The vast sandstone homestead of Talgai shrouded by tin, stands proud on the sweeping plains at Allora, wrapped in history as rich as the spotted gum verandah that winds around the outskirts of the home.

Established in 1868, Talgai Homestead was built for pastoralist George Edwin Clark, and designed by prominent Queensland architect RG Suter.

The homestead chronicles the evolution of Queensland’s history, reflecting the earliest phase of pastoral settlement on the Darling Downs, and the immense wealth that the early pastoralists were able to amass from wool production in the region.

Robert Nioa, who is politician Bob Katter’s son in law, purchased the sandstone homestead in 2013, with his sights set on returning the property to its former glory. Talgai was purchased as a family retreat and mixed farming operation, with a combination of cattle and cropping. In 2014, the Nioa Santa Gertudis stud operations began.

Manager Shannon Gardner says, “Since the purchase of the property, extensive upgrades have been made to external and internal fencing along with major redevelopment of our cattle handling facilities.

“All roads have been resurfaced with decomposed granite to complement the sandstone exterior of the homestead,” Shannon said.

“Sensitive renovations to the Talgai homestead have been done close to the period style, to maintain and preserve the historical significance of the property. While the homestead itself is in excellent condition, we have undertaken some general maintenance. All flooring has been sanded and polished to its former glory, internal and external painting has taken place along with major upgrades to the wiring of the homestead. Outside lighting to highlight the sandstone chimneys and surrounding gardens are now an added feature to the homestead.”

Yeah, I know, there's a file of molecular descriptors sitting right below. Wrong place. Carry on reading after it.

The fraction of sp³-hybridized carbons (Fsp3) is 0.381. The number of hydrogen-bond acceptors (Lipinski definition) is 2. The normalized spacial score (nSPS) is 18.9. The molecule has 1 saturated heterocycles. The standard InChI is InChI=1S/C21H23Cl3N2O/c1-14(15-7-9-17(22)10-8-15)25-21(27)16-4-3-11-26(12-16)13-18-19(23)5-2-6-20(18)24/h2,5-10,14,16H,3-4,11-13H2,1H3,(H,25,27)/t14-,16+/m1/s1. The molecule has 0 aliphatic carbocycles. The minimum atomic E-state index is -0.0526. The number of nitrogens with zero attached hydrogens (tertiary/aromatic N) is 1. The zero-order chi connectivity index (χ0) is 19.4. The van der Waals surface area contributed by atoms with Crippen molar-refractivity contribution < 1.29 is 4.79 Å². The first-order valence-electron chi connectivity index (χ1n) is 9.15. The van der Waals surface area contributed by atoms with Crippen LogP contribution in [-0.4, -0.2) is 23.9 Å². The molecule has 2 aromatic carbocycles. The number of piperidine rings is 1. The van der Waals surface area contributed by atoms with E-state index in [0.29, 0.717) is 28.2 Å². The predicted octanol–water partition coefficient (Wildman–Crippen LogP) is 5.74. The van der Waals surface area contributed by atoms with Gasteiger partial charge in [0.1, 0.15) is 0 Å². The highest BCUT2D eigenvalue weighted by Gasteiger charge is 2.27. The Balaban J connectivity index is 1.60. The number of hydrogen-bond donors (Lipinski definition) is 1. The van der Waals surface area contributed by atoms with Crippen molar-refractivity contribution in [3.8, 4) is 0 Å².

Seven rock-faced chimneystacks are perched atop the grand residence, with the internal fires providing comfort against the stark drop in temperatures Talgai has in the cooler months.

French doors open almost every room of the house out onto the verandah, with the main entry on the northern side welcoming guests up the well-worn front stone steps.


“I’d like to think we are preserving and maintaining a piece of history.” All works have been kept as close to the original as possible to maintain the historical integrity. This is per the wishes of the Nioa family and the expectations of the local community.

Although there are no plans for further work on the residence at Talgai, there have been discussions around a redesign of the gardens and entrance area. The gardens themselves are home to grand old trees including ancient pines worthy of the estate’s heritage.

Talgai, which has at different times in its history been opened to guests for dining, accommodation and other experiences, is enjoying its renewed status as a family retreat. Bob Katter and other family members are said to join the Nioas at their retreat two or three times a year. They engage in their love of the farming life and appreciation of the historical significance of their family abode.

Readers may also be interested in this story on the Escarpment Retreat.